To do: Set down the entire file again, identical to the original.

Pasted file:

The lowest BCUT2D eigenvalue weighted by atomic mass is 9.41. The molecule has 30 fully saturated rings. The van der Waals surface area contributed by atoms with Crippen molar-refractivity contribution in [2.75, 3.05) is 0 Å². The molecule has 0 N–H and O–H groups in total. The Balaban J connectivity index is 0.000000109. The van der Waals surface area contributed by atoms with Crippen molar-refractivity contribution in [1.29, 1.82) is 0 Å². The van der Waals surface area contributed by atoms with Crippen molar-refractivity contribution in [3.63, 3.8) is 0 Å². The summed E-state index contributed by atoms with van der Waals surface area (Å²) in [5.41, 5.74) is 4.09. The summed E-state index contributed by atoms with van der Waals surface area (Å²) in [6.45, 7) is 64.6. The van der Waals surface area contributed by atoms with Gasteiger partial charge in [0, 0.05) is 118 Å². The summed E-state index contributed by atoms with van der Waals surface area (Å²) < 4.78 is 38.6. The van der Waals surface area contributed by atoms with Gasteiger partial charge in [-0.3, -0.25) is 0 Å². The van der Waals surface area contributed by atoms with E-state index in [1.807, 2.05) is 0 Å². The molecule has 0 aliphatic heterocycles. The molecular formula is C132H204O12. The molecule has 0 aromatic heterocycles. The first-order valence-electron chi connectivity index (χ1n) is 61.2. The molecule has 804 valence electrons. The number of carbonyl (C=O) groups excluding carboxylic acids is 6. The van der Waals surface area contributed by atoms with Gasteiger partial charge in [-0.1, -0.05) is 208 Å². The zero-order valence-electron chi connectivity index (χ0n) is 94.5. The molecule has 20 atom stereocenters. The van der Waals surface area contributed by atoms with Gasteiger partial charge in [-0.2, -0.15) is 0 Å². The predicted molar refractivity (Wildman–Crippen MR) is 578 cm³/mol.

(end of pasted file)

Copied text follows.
The lowest BCUT2D eigenvalue weighted by atomic mass is 9.41. The molecule has 30 fully saturated rings. The van der Waals surface area contributed by atoms with Crippen molar-refractivity contribution in [2.75, 3.05) is 0 Å². The molecule has 0 N–H and O–H groups in total. The Balaban J connectivity index is 0.000000109. The van der Waals surface area contributed by atoms with Crippen molar-refractivity contribution in [1.29, 1.82) is 0 Å². The van der Waals surface area contributed by atoms with Crippen molar-refractivity contribution in [3.63, 3.8) is 0 Å². The summed E-state index contributed by atoms with van der Waals surface area (Å²) in [5.41, 5.74) is 4.09. The summed E-state index contributed by atoms with van der Waals surface area (Å²) in [6.45, 7) is 64.6. The van der Waals surface area contributed by atoms with Gasteiger partial charge in [0, 0.05) is 118 Å². The summed E-state index contributed by atoms with van der Waals surface area (Å²) < 4.78 is 38.6. The van der Waals surface area contributed by atoms with Gasteiger partial charge in [-0.3, -0.25) is 0 Å². The van der Waals surface area contributed by atoms with E-state index in [1.807, 2.05) is 0 Å². The molecule has 0 aliphatic heterocycles. The molecular formula is C132H204O12. The molecule has 0 aromatic heterocycles. The first-order valence-electron chi connectivity index (χ1n) is 61.2. The molecule has 804 valence electrons. The number of carbonyl (C=O) groups excluding carboxylic acids is 6. The van der Waals surface area contributed by atoms with Gasteiger partial charge in [-0.1, -0.05) is 208 Å². The zero-order valence-electron chi connectivity index (χ0n) is 94.5. The molecule has 20 atom stereocenters. The van der Waals surface area contributed by atoms with Gasteiger partial charge in [-0.2, -0.15) is 0 Å². The predicted molar refractivity (Wildman–Crippen MR) is 578 cm³/mol.